Sweet Baboo a.k.a Stephen Black formulated in the hills of North Wales some 10 or 11 years ago, initially as a way to impress girls and to waste Sundays. Locked inside his parents’ loft he would noodle and tinkle with his Casio keyboard, a 10 pound Tandy microphone, a little four track recorder and his father’s guitar. The culmination of this experimentation was the first two batches of Sweet Baboo songs. Firmly rooted in Welsh Psychedelic Pop (S.F.A, Gorky’s Zygotic Mynci) and a love of his Par...
Sweet Baboo a.k.a Stephen Black formulated in the hills of North Wales some 10 or 11 years ago, initially as a way to impress girls and to waste Sundays. Locked inside his parents’ loft he would noodle and tinkle with his Casio keyboard, a 10 pound Tandy microphone, a little four track recorder and his father’s guitar. The culmination of this experimentation was the first two batches of Sweet Baboo songs. Firmly rooted in Welsh Psychedelic Pop (S.F.A, Gorky’s Zygotic Mynci) and a love of his Parents records (Bob Dylan, Johnny Cash) the songs would be early inclinations of the music SB makes today - a love of the country strum, flashes of keyboard wizardry, sweet, if slightly off key, harmonies and songs about girls, putting heads in vases, drinking, and sleeping.
These concealed home recordings SB remained a brainchild for a good 2 years or so, when Steve relocated to Wales’ capital City, Cardiff for another 3 years, and a pointless degree in playing the clarinet. During this time, a stint in local band JT Mouse made SB make the unavoidable decision to do this sh*t properly and go it alone.
Countless stories in Cardiff’s legend of the first few gigs are, if nothing else, entertaining. Steve enlisted a number of friends to play and p*ss about on stage, and would become the blind drunk ringleader playing four songs on a ukulele in an hour. He would forget words, forget songs and for a special occasion decided to remove one item of clothing after every song. Luckily someone thought to tell him to stop when he got down to his underwear.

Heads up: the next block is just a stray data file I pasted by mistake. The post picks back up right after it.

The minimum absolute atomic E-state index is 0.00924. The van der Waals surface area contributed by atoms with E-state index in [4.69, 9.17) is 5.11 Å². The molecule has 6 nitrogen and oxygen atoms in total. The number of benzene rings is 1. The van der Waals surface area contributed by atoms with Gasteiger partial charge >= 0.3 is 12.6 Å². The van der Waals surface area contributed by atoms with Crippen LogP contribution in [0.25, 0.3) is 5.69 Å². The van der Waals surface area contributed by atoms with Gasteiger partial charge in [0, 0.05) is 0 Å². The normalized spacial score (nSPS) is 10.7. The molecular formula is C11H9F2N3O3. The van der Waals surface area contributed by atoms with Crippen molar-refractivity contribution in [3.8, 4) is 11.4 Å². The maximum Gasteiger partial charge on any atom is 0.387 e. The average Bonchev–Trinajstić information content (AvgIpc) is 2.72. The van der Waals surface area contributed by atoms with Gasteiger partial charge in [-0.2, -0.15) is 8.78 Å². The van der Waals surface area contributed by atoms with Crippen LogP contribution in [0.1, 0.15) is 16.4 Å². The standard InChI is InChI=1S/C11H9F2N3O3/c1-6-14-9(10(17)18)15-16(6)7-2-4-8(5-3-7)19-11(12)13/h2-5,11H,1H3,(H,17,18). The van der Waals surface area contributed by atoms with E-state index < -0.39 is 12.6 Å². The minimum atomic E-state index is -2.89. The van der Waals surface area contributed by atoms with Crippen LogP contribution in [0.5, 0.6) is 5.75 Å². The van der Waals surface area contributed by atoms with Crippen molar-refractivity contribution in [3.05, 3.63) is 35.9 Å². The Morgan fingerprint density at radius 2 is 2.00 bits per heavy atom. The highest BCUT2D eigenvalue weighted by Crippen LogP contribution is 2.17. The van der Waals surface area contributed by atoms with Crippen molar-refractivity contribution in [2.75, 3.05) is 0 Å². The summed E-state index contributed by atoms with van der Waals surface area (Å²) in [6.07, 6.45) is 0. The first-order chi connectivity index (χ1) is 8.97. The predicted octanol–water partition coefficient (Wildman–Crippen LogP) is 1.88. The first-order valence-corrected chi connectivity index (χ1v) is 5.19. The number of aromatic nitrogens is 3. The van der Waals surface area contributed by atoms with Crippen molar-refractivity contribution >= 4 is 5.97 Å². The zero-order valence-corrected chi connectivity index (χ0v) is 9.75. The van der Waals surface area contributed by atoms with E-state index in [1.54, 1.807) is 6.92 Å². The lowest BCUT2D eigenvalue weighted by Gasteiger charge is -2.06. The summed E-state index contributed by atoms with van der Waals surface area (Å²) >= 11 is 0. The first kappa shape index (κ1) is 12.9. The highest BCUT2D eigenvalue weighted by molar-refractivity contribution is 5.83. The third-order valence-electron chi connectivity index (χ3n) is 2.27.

These early gigs cemented SB in the minds of Cardiff’s music mafia and opportunity came a’ knockin’. A five track single ‘C’mon Let’s Permoose’ was to be released on Huw Stephen’s (BBC Radio 1) record label Boobytrap Records. SB got a band together and started to think he would take on the world, enlisting friends and local musicians to play and to produce the e.p. where the recordings were more competent than earlier home – grown efforts. Despite his best efforts, the scheme fell through and the record was never officially released.
Not letting disappointment influence him, the ever autonomous SB released two singles himself, ‘Mountain’ and ‘C’mon Beef’ over the following two years. Cardiff’s elite received them with healthy applause and SB was reaching further a field with airplay on both BBC Radio 1 and BBC Radio Wales. More prospects came. SB played at the Green Man Festival four years in a row, and supported the likes The Hidden Cameras and Jeffrey Lewis. People noted his musical talent and adaptability moonlighting in other Cardiff bands such as Neon Neon member Cate Le Bon’s solo project and Spencer McGarry Season.
2007 was a good year for SB. By mid April he was asked to play bass in Gorky’s Zygotic Mynci front man Euros Childs’ solo project. High profile gigs at Glastonbury festival, a tour in both Europe and America, a recording session with Grammy nominated producer Mark Nevers in Nashville ensued. This was a dream come true as Euros Childs was SB’s hero and to travel to the back ends of the world were, bizarrely, otherworldly.
In the summer SB was asked to assemble Daniel Johnston’s backing band for the Cardiff leg of his European tour, as well as offering his solo services to support. This was another big deal for Steve, his second hero of the year.
During this time on the solo front, SB decided his efforts were best put to his own work unaccompanied, and so began on his debut album ‘The Mighty Baboo’. Recorded partly in church, partly in his housemates loft studio, and partly on his own, ‘The Mighty Baboo’ is a squashed version of all SB recordings to date, elements of earlier influences such as G.Z.M and the Beach Boys shine through but the record is left to breathe and SB’s guitar playing and lyricism are pushed to the fore.
The record has already had heavy rotation on BBC Radio 1, BBC Radio 6 and XFM and has earned praise from Bethan Elfyn (BBC Radio 1) and Mark Riley (BBC Radio 6).
Gone are the days of stripping off to an uninterested public. Today sees a confident live performer, both funny and heart warming in equal measures and a maturing recording artist with a good ear for melody, a heavy soul and a sharp tongue ready to knock anyone off their block. Read more on Last.fm. User-contributed text is available under the Creative Commons By-SA License; additional terms may apply.